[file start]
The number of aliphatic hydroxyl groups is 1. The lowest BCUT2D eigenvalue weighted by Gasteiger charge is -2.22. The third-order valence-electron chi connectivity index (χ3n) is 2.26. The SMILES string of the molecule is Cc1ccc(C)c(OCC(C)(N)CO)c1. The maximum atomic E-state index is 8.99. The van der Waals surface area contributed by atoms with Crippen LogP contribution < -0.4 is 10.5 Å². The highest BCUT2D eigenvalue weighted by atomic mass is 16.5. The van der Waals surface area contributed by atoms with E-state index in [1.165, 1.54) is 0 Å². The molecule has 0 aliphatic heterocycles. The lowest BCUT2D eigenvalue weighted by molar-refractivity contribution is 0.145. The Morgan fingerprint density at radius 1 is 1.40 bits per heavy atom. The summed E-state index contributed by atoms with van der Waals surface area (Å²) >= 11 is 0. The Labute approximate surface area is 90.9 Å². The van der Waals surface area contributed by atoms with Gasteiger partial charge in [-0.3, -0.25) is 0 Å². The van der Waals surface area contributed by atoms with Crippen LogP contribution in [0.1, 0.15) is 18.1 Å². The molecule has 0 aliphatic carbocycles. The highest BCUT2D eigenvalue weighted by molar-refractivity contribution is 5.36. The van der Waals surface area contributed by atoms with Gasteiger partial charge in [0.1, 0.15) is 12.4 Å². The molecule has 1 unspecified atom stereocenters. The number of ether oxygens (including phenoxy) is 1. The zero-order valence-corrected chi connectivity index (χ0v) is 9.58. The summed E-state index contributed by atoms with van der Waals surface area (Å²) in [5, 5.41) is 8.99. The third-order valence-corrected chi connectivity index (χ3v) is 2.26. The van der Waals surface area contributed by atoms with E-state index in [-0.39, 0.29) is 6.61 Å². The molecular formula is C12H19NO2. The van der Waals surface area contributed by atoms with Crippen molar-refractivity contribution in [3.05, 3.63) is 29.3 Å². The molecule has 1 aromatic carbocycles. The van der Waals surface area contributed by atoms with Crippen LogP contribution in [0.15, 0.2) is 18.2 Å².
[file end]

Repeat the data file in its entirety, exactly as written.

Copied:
The number of aliphatic hydroxyl groups is 1. The lowest BCUT2D eigenvalue weighted by Gasteiger charge is -2.22. The third-order valence-electron chi connectivity index (χ3n) is 2.26. The SMILES string of the molecule is Cc1ccc(C)c(OCC(C)(N)CO)c1. The maximum atomic E-state index is 8.99. The van der Waals surface area contributed by atoms with Crippen LogP contribution < -0.4 is 10.5 Å². The highest BCUT2D eigenvalue weighted by atomic mass is 16.5. The van der Waals surface area contributed by atoms with E-state index in [1.165, 1.54) is 0 Å². The molecule has 0 aliphatic heterocycles. The lowest BCUT2D eigenvalue weighted by molar-refractivity contribution is 0.145. The Morgan fingerprint density at radius 1 is 1.40 bits per heavy atom. The summed E-state index contributed by atoms with van der Waals surface area (Å²) >= 11 is 0. The Labute approximate surface area is 90.9 Å². The van der Waals surface area contributed by atoms with Gasteiger partial charge in [-0.3, -0.25) is 0 Å². The van der Waals surface area contributed by atoms with Crippen LogP contribution in [0.1, 0.15) is 18.1 Å². The molecule has 0 aliphatic carbocycles. The highest BCUT2D eigenvalue weighted by molar-refractivity contribution is 5.36. The van der Waals surface area contributed by atoms with Gasteiger partial charge in [0.1, 0.15) is 12.4 Å². The molecule has 1 unspecified atom stereocenters. The number of ether oxygens (including phenoxy) is 1. The zero-order valence-corrected chi connectivity index (χ0v) is 9.58. The summed E-state index contributed by atoms with van der Waals surface area (Å²) in [5, 5.41) is 8.99. The third-order valence-corrected chi connectivity index (χ3v) is 2.26. The van der Waals surface area contributed by atoms with E-state index in [-0.39, 0.29) is 6.61 Å². The molecular formula is C12H19NO2. The van der Waals surface area contributed by atoms with Crippen molar-refractivity contribution in [3.05, 3.63) is 29.3 Å². The molecule has 1 aromatic carbocycles. The van der Waals surface area contributed by atoms with Crippen LogP contribution in [0.15, 0.2) is 18.2 Å².